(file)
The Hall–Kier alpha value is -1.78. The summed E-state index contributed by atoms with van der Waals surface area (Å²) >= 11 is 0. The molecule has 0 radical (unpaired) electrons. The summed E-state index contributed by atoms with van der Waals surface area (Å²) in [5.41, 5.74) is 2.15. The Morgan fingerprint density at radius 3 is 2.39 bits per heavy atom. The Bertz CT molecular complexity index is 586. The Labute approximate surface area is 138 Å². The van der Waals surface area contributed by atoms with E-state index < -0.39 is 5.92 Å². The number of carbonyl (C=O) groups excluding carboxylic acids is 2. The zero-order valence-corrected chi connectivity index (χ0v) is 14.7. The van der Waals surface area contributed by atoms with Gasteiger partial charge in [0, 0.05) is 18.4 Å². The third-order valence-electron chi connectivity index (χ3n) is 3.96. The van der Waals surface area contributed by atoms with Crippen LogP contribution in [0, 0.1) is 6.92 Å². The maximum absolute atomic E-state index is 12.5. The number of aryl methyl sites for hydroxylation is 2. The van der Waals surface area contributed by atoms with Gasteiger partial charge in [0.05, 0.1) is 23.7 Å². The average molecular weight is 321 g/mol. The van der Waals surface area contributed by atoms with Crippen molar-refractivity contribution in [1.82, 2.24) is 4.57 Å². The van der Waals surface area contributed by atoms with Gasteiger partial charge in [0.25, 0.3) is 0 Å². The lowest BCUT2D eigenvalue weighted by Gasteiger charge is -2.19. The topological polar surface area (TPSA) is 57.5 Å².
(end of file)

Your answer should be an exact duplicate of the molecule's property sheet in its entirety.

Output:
The Hall–Kier alpha value is -1.78. The summed E-state index contributed by atoms with van der Waals surface area (Å²) >= 11 is 0. The molecule has 0 radical (unpaired) electrons. The summed E-state index contributed by atoms with van der Waals surface area (Å²) in [5.41, 5.74) is 2.15. The Morgan fingerprint density at radius 3 is 2.39 bits per heavy atom. The Bertz CT molecular complexity index is 586. The Labute approximate surface area is 138 Å². The van der Waals surface area contributed by atoms with E-state index < -0.39 is 5.92 Å². The number of carbonyl (C=O) groups excluding carboxylic acids is 2. The zero-order valence-corrected chi connectivity index (χ0v) is 14.7. The van der Waals surface area contributed by atoms with Gasteiger partial charge in [0, 0.05) is 18.4 Å². The third-order valence-electron chi connectivity index (χ3n) is 3.96. The van der Waals surface area contributed by atoms with Crippen LogP contribution in [0, 0.1) is 6.92 Å². The maximum absolute atomic E-state index is 12.5. The number of aryl methyl sites for hydroxylation is 2. The van der Waals surface area contributed by atoms with Gasteiger partial charge in [0.05, 0.1) is 23.7 Å². The average molecular weight is 321 g/mol. The van der Waals surface area contributed by atoms with Crippen molar-refractivity contribution in [1.82, 2.24) is 4.57 Å². The van der Waals surface area contributed by atoms with Gasteiger partial charge in [0.25, 0.3) is 0 Å². The lowest BCUT2D eigenvalue weighted by Gasteiger charge is -2.19. The topological polar surface area (TPSA) is 57.5 Å².